Review: Sefton In 50 Buildings

Hugh Hollinghurst: Sefton In 50 Buildings (Amberley Publishing)

The borough of Sefton is, as this richly rewarding book illustrates, full of buildings and locations of historical interest. However the borough itself is of course not very old at all. It was created in 1973 when local government reorganization merged Southport, Bootle and Crosby. As author Hugh Hollinghurst notes, the three districts could hardly be more varied: a seaside resort, an industrial seaport and a prosperous residential suburb. This variety adds greatly to the appeal of Hollinghurst’s lavishly illustrated book, enabling him to identify fifty buildings of diverse architectural styles and historical significance. Churches, cottages, civic buildings, pubs, houses, schools, docks – they’re all here. The author is the chairman of Crosby and District Historical Society and an excellent guide – knowledgeable and full of interesting asides and observations.

Sefton as a borough may be relatively new, but the tiny village it’s named after certainly isn’t. It was mentioned in the Domesday book and the village church (one of the fifty buildings) has parts that date back to the twelfth century. Other early buildings in the book include Crosby Hall (early 17th century), the library of Merchant Taylors’ Girls School (1620) and Lord Derby’s Hunting Lodge in Bootle (1773). Hollinghurst’s descriptions include many eye-catching incidental details, about both the buildings themselves and the people who occupied them. A small rectangular space above the entrance to the Merchant Taylors’ building was known as the ‘birch room’ because it was where misbehaving boys were punished. Crosby Hall has been the home of the Blundell family for over 750 years, and like several other notable Lancashire families they suffered in the 16th and 17th centuries for their Catholic faith. Richard Blundell died a prisoner in Lancaster Castle in 1592, and his son was similarly imprisoned both there and in London. The hall has a priest’s hiding place and the estate also included a secret Catholic burial ground.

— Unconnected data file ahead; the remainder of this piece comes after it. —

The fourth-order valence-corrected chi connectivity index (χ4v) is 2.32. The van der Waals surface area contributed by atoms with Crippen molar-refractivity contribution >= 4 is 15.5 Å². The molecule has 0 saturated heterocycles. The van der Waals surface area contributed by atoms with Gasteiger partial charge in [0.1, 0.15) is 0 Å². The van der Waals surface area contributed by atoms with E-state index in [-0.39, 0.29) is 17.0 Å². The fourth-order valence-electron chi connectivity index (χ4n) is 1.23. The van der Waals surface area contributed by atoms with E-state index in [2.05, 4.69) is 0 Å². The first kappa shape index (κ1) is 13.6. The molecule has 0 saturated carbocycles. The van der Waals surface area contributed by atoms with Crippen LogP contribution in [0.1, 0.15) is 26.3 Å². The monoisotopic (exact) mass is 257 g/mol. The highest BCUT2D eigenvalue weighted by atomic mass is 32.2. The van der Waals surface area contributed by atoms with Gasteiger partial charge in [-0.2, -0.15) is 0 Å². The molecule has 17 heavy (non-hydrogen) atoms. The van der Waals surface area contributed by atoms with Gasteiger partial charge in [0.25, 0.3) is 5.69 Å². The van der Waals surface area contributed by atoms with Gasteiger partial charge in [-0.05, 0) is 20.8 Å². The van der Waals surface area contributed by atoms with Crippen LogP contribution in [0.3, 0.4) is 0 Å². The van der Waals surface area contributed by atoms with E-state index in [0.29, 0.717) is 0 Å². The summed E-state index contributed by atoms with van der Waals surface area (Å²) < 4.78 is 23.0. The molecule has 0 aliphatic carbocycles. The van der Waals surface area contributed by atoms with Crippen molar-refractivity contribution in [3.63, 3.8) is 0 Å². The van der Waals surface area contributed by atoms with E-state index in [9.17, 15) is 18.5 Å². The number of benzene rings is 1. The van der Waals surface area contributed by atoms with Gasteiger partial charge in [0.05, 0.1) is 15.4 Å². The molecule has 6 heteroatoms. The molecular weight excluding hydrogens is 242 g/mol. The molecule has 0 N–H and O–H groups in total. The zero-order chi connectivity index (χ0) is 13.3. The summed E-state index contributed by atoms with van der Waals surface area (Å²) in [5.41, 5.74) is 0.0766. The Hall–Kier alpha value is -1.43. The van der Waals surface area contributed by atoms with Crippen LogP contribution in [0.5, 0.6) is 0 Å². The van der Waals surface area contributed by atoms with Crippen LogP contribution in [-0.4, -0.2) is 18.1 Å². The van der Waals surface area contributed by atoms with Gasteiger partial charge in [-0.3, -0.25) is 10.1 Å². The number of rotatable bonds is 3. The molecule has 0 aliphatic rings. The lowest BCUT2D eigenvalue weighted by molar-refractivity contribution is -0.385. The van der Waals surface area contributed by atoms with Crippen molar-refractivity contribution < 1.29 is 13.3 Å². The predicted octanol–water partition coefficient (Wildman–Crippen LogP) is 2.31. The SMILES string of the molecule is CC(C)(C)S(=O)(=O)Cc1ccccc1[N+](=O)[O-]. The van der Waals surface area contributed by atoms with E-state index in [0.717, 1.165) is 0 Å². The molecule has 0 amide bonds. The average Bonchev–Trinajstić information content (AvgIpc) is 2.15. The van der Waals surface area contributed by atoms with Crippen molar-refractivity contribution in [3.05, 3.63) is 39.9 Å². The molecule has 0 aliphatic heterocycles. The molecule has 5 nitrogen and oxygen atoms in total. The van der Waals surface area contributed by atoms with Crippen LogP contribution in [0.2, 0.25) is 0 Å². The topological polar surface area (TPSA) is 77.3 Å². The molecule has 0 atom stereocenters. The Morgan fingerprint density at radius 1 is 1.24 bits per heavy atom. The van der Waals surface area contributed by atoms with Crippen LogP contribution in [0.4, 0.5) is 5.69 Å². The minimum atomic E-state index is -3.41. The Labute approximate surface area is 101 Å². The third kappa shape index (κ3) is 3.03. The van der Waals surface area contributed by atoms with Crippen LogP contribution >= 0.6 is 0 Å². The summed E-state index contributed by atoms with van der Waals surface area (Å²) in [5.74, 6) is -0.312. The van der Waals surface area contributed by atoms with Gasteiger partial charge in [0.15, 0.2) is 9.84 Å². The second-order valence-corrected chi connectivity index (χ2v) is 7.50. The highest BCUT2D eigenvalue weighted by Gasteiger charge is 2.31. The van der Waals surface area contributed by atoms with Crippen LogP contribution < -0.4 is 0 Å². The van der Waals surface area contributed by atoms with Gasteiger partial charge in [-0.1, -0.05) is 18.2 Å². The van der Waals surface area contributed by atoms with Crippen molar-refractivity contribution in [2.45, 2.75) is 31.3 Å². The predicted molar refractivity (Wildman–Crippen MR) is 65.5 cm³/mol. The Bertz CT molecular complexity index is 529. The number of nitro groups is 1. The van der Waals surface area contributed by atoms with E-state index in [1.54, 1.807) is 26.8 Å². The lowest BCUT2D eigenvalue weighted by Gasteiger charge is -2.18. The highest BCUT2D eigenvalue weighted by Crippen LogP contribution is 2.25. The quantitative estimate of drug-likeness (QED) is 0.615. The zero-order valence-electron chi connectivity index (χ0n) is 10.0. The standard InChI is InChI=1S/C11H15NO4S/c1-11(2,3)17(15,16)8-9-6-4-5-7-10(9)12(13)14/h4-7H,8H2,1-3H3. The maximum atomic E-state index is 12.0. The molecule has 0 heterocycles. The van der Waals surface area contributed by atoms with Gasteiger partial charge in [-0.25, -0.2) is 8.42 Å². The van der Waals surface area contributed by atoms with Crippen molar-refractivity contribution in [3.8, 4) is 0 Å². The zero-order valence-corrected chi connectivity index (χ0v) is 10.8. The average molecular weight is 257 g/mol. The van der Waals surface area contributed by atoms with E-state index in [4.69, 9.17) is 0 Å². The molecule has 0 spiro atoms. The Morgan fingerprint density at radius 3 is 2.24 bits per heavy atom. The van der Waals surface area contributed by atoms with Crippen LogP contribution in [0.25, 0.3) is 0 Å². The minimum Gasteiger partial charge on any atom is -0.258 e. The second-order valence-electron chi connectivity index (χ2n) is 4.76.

As we read about the buildings, we also learn about the history of the borough’s towns and villages. The Hesketh Arms in Churchtown played a significant part in the birth of Southport. In the late 18th century the landlord of the inn, William Sutton, built a bathing hut nearer to the coast, followed by a hotel. At the celebrations to mark the opening of the hotel one of the guests declared, ‘This place shall be called South Port.’ The Royal Hotel in Waterloo was originally called the Waterloo Hotel and was opened in 1816 to mark the first anniversary of the famous battle. The area around it (which to begin with comprised just six cottages) was given the same name. Later occupants of the district included Bruce Ismay, managing director of the White Star Line, which owned the Titanic, and the Titanic’s captain John Smith.

Hollinghurst has an excellent eye for the architectural glories of the borough. He salutes Albany Buildings in Lord Street as ‘the centerpiece of the finest block of buildings in Southport.’ The beautiful transept windows of St Luke’s Church, Crosby are rightly praised, as are the striking designs of later buildings such as St Monica’s Church, Bootle and the elaborate collection of buildings that make up the First World War memorial in Southport.

More functional buildings are also given their due, including Harland and Wolff’s Foundry and Johnsons Cleaners, both in Bootle. The latter, built in 1910, is now sadly boarded up but once employed hundreds of workers. An entire floor was devoted to renovating hat wear – as Hollinghurst reminds us, ‘These were the days when everyone wore a hat and never threw one away.’

The final entry brings the reader bang up to date with the row of gigantic red and white cranes installed at the Seaforth Container Dock in 2016. There’s a strange beauty about their colour, shape and gargantuan size which attracts curious and admiring glances for miles around (not least from the Wirral shoreline opposite). It’s a fitting end to a fascinating book which takes the reader on an enlightening journey through time.

Sefton In 50 Buildings by Hugh Hollinghurst is published by Amberley Publishing, priced £14.99